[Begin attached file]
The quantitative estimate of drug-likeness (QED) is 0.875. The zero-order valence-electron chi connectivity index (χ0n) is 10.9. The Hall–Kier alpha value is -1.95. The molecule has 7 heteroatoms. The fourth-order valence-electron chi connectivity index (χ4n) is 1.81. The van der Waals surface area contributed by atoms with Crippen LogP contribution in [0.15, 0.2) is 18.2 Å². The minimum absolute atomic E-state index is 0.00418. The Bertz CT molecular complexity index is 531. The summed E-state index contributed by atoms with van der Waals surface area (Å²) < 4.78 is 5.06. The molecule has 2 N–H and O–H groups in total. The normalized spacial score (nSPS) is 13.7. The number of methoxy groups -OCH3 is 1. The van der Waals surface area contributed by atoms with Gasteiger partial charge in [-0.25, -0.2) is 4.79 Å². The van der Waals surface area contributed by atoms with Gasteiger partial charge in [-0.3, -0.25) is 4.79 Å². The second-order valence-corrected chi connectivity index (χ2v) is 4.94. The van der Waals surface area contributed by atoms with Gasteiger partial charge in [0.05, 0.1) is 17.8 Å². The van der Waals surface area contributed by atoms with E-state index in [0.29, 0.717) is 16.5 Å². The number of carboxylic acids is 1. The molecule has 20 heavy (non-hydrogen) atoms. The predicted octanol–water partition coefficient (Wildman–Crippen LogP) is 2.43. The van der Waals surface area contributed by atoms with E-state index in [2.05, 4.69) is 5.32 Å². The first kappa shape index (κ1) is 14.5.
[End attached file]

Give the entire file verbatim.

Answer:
The quantitative estimate of drug-likeness (QED) is 0.875. The zero-order valence-electron chi connectivity index (χ0n) is 10.9. The Hall–Kier alpha value is -1.95. The molecule has 7 heteroatoms. The fourth-order valence-electron chi connectivity index (χ4n) is 1.81. The van der Waals surface area contributed by atoms with Crippen LogP contribution in [0.15, 0.2) is 18.2 Å². The minimum absolute atomic E-state index is 0.00418. The Bertz CT molecular complexity index is 531. The summed E-state index contributed by atoms with van der Waals surface area (Å²) < 4.78 is 5.06. The molecule has 2 N–H and O–H groups in total. The normalized spacial score (nSPS) is 13.7. The number of methoxy groups -OCH3 is 1. The van der Waals surface area contributed by atoms with Gasteiger partial charge in [-0.25, -0.2) is 4.79 Å². The van der Waals surface area contributed by atoms with Gasteiger partial charge in [-0.3, -0.25) is 4.79 Å². The second-order valence-corrected chi connectivity index (χ2v) is 4.94. The van der Waals surface area contributed by atoms with Gasteiger partial charge in [0.05, 0.1) is 17.8 Å². The van der Waals surface area contributed by atoms with E-state index in [0.29, 0.717) is 16.5 Å². The number of carboxylic acids is 1. The molecule has 20 heavy (non-hydrogen) atoms. The predicted octanol–water partition coefficient (Wildman–Crippen LogP) is 2.43. The van der Waals surface area contributed by atoms with E-state index in [2.05, 4.69) is 5.32 Å². The first kappa shape index (κ1) is 14.5.